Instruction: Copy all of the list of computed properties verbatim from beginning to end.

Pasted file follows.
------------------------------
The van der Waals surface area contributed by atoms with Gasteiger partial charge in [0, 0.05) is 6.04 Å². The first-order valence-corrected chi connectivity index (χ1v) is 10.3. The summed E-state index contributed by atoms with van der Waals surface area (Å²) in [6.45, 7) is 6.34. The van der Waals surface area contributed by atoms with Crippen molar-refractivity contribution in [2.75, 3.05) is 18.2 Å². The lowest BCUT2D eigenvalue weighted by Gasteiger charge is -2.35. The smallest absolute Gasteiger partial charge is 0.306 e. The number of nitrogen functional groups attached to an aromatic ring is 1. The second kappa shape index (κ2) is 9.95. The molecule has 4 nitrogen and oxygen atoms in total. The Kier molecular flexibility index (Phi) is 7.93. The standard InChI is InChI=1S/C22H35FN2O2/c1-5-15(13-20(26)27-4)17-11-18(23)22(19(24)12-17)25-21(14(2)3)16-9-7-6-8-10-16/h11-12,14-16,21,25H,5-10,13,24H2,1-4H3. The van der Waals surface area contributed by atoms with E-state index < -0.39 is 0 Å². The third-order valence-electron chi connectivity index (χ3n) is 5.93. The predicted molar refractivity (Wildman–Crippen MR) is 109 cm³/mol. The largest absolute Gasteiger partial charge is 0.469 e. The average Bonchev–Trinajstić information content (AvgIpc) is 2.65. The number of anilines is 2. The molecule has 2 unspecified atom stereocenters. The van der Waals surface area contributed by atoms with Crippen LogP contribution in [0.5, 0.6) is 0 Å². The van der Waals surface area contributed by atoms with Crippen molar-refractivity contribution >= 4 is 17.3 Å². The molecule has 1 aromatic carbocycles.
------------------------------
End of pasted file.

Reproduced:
The van der Waals surface area contributed by atoms with Gasteiger partial charge in [0, 0.05) is 6.04 Å². The first-order valence-corrected chi connectivity index (χ1v) is 10.3. The summed E-state index contributed by atoms with van der Waals surface area (Å²) in [6.45, 7) is 6.34. The van der Waals surface area contributed by atoms with Crippen molar-refractivity contribution in [2.75, 3.05) is 18.2 Å². The lowest BCUT2D eigenvalue weighted by Gasteiger charge is -2.35. The smallest absolute Gasteiger partial charge is 0.306 e. The number of nitrogen functional groups attached to an aromatic ring is 1. The second kappa shape index (κ2) is 9.95. The molecule has 4 nitrogen and oxygen atoms in total. The Kier molecular flexibility index (Phi) is 7.93. The standard InChI is InChI=1S/C22H35FN2O2/c1-5-15(13-20(26)27-4)17-11-18(23)22(19(24)12-17)25-21(14(2)3)16-9-7-6-8-10-16/h11-12,14-16,21,25H,5-10,13,24H2,1-4H3. The van der Waals surface area contributed by atoms with E-state index < -0.39 is 0 Å². The third-order valence-electron chi connectivity index (χ3n) is 5.93. The predicted molar refractivity (Wildman–Crippen MR) is 109 cm³/mol. The largest absolute Gasteiger partial charge is 0.469 e. The average Bonchev–Trinajstić information content (AvgIpc) is 2.65. The number of anilines is 2. The molecule has 2 unspecified atom stereocenters. The van der Waals surface area contributed by atoms with Crippen LogP contribution in [0.5, 0.6) is 0 Å². The van der Waals surface area contributed by atoms with Crippen molar-refractivity contribution >= 4 is 17.3 Å². The molecule has 1 aromatic carbocycles.